Participants in an online survey reveal that they believe a cashless future is on the way.
Harris Interactive has released the results of its most recent survey, which has indicated that among adults in the United States, well over half believe that mobile payments will replace both cash and credit card based transactions at some point down the road.
Over 30 percent of the respondents said that the replacement would occur in five years from now.
The survey was performed online from November 14 through 19, with the participation of 2,383 respondents. Each were adults and they all lived in the U.S. When asked about the replacement of credit cards with mobile payments, the 66 percent believed that this would one day occur. That said, only 32 percent of the participants felt that this would occur within the next half decade.
The mobile payments survey also looked into the replacement of cash with smartphones.
The results of the poll showed that the participants felt nearly the same way about cash as they did about credit cards in terms of their replacement by mobile payments technology. In fact, 61 percent of the respondents said that they felt that one day, we would no longer use cash because of our smartphone devices. However, only 26 percent believed that this will have happened in five years’ time.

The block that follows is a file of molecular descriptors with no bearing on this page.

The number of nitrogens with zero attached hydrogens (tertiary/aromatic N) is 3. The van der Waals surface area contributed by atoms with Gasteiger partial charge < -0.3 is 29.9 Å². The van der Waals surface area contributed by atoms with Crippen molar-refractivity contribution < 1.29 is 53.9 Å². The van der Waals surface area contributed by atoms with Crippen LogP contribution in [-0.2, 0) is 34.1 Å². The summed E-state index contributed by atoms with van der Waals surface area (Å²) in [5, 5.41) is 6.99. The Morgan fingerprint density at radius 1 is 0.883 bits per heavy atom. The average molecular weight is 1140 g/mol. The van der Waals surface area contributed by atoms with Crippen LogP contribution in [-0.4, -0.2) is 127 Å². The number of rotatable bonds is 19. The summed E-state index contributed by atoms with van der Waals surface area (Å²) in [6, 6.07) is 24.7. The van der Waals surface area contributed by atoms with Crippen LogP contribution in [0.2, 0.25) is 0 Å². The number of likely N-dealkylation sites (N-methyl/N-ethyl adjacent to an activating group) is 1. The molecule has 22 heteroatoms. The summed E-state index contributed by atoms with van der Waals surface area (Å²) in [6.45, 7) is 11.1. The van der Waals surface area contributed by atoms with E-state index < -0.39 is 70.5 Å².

The survey findings identified several different reasons that can explain the hesitation that consumers have regarding the use of mobile payments transactions. These can help to explain why adoption of the technology has been as slow as it has.
The survey presented the participants with a number of different reasons from which they could choose, in order to explain why they would hesitate to use mobile payments for making purchases. The answers included – but are not limited to – the following:
• Over half (52 percent) are content with their credit cards and/or cash so they don’t see a need to change.
• 51 percent expressed concerns over mobile security in terms of financial and private data.
• Half didn’t own a smartphone.
• 40 percent didn’t trust the security of entering mobile payments information into a merchant’s device.